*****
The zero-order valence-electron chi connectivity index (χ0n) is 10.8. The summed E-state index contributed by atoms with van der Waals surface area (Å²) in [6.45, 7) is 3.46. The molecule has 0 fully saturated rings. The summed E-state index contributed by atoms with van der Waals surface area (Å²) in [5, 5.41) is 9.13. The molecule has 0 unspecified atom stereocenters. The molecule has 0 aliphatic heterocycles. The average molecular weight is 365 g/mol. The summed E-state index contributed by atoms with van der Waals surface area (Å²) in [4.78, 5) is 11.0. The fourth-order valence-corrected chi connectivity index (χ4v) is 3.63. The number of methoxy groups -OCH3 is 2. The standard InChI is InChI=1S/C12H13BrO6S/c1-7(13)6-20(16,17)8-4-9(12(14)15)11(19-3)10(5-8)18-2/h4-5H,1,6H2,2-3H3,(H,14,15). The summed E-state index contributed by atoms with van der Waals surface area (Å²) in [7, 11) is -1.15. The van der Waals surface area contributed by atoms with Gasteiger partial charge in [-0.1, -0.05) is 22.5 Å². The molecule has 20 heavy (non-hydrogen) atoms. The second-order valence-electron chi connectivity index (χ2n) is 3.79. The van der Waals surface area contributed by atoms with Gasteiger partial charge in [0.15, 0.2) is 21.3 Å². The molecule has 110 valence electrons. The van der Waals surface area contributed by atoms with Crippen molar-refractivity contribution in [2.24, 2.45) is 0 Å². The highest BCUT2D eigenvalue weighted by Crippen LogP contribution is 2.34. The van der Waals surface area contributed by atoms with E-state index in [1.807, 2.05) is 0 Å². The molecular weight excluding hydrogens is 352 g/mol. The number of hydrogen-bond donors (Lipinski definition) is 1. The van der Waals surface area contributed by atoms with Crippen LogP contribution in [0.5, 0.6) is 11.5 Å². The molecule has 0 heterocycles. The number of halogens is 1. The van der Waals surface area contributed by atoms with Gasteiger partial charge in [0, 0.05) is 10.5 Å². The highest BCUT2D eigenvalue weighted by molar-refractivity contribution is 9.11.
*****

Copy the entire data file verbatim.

The zero-order valence-electron chi connectivity index (χ0n) is 10.8. The summed E-state index contributed by atoms with van der Waals surface area (Å²) in [6.45, 7) is 3.46. The molecule has 0 fully saturated rings. The summed E-state index contributed by atoms with van der Waals surface area (Å²) in [5, 5.41) is 9.13. The molecule has 0 unspecified atom stereocenters. The molecule has 0 aliphatic heterocycles. The average molecular weight is 365 g/mol. The summed E-state index contributed by atoms with van der Waals surface area (Å²) in [4.78, 5) is 11.0. The fourth-order valence-corrected chi connectivity index (χ4v) is 3.63. The number of methoxy groups -OCH3 is 2. The standard InChI is InChI=1S/C12H13BrO6S/c1-7(13)6-20(16,17)8-4-9(12(14)15)11(19-3)10(5-8)18-2/h4-5H,1,6H2,2-3H3,(H,14,15). The summed E-state index contributed by atoms with van der Waals surface area (Å²) in [7, 11) is -1.15. The van der Waals surface area contributed by atoms with Gasteiger partial charge in [-0.1, -0.05) is 22.5 Å². The molecule has 20 heavy (non-hydrogen) atoms. The second-order valence-electron chi connectivity index (χ2n) is 3.79. The van der Waals surface area contributed by atoms with Gasteiger partial charge in [0.15, 0.2) is 21.3 Å². The molecule has 110 valence electrons. The van der Waals surface area contributed by atoms with Crippen molar-refractivity contribution in [2.24, 2.45) is 0 Å². The highest BCUT2D eigenvalue weighted by Crippen LogP contribution is 2.34. The van der Waals surface area contributed by atoms with E-state index in [1.807, 2.05) is 0 Å². The molecular weight excluding hydrogens is 352 g/mol. The number of hydrogen-bond donors (Lipinski definition) is 1. The van der Waals surface area contributed by atoms with Crippen LogP contribution in [0.5, 0.6) is 11.5 Å². The molecule has 0 heterocycles. The number of halogens is 1. The van der Waals surface area contributed by atoms with Gasteiger partial charge in [0, 0.05) is 10.5 Å². The highest BCUT2D eigenvalue weighted by molar-refractivity contribution is 9.11.